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One could easily excuse Archbishop Onaiyekan for lacking some familiarity with American politics but one wonders what will come of his theological stance here, expressed in John Allen's interview with him in Rome. My guess is that in a day or two there'll be a follow up for the purpose of "clarification." This could prove to be interesting...
Synod: An African bishop for ObamaThe complete article is here at NCRcafe.org and the text of the interview can be found here.
By JOHN L. ALLEN JR.
While American bishops are usually circumspect about declaring their electoral preferences, at least one African prelate currently attending the Synod of Bishops in Rome feels no such scruples. Archbishop John Onaiyekan of Abuja, Nigeria, said today he would “obviously” vote for Barak Obama if he could cast a ballot on Nov. 4.
Known as a strong advocate for social justice, Onaiyekan said Obama’s pro-choice record wouldn’t stop him from voting for the Democrat.
“The fact that you oppose abortion doesn’t necessarily mean that you are pro-life,” Onaiyekan said in an interview with NCR. “You can be anti-abortion and still be killing people by the millions through war, through poverty, and so on.”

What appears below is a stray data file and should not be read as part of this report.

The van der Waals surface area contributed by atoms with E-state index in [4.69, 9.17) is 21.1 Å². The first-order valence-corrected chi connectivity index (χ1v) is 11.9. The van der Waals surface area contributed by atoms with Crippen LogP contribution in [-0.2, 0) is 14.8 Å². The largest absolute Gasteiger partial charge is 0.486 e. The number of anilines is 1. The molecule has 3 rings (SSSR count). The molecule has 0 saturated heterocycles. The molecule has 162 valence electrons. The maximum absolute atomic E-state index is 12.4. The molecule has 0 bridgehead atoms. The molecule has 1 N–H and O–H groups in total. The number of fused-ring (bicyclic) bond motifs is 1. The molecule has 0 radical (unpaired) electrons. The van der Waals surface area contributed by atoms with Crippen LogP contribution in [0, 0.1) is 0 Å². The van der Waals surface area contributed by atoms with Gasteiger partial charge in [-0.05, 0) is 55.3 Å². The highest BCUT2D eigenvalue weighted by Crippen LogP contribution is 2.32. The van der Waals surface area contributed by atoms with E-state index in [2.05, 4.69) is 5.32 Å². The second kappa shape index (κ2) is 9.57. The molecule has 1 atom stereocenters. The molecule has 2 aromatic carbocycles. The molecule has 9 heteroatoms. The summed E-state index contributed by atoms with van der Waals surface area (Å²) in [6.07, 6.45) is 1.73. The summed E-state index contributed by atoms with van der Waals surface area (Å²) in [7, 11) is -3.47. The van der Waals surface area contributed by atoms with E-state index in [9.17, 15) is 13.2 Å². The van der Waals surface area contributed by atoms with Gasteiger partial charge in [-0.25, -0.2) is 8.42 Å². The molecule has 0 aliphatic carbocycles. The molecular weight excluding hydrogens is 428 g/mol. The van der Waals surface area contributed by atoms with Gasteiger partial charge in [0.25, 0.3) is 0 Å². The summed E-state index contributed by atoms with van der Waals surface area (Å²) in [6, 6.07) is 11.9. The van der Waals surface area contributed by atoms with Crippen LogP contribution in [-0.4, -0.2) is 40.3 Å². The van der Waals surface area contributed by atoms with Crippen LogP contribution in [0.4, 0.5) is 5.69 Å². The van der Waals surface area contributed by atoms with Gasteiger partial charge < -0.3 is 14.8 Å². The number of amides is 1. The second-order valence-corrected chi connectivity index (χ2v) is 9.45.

A past president of the African bishops’ conference, Onaiyekan is widely seen as a spokesperson for Catholicism in Africa. During the synod, he was tapped to deliver a continental report on behalf of the African bishops.
Onaiyekan said the election of an African-American president would have positive repercussions for America’s image in the developing world.
“It would mean that for the first time, we would begin to think that the Americans are really serious in the things they say, about freedom, equality, and all that,” he said. “For a long time, we’ve been feeling that you don’t really mean it, that they’re just words.”
Onaiyekan said he’s aware that many American Catholics have reservations about Obama because of his stand on abortion, but he looks at it differently.
“Of course I believe that abortion is wrong, that it’s killing innocent life,” he said. “I also believe, however, that those who are against abortion should be consistent.
“If my choice is between a person who makes room for abortion, but who is really pro-life in terms of justice in the world, peace in the world, I will prefer him to somebody who doesn’t support abortion but who is driving millions of people in the world to death,” Onaiyekan said.
“It’s a whole package, and you never get a politician who will please you in everything,” he said. “You always have to pick and choose.”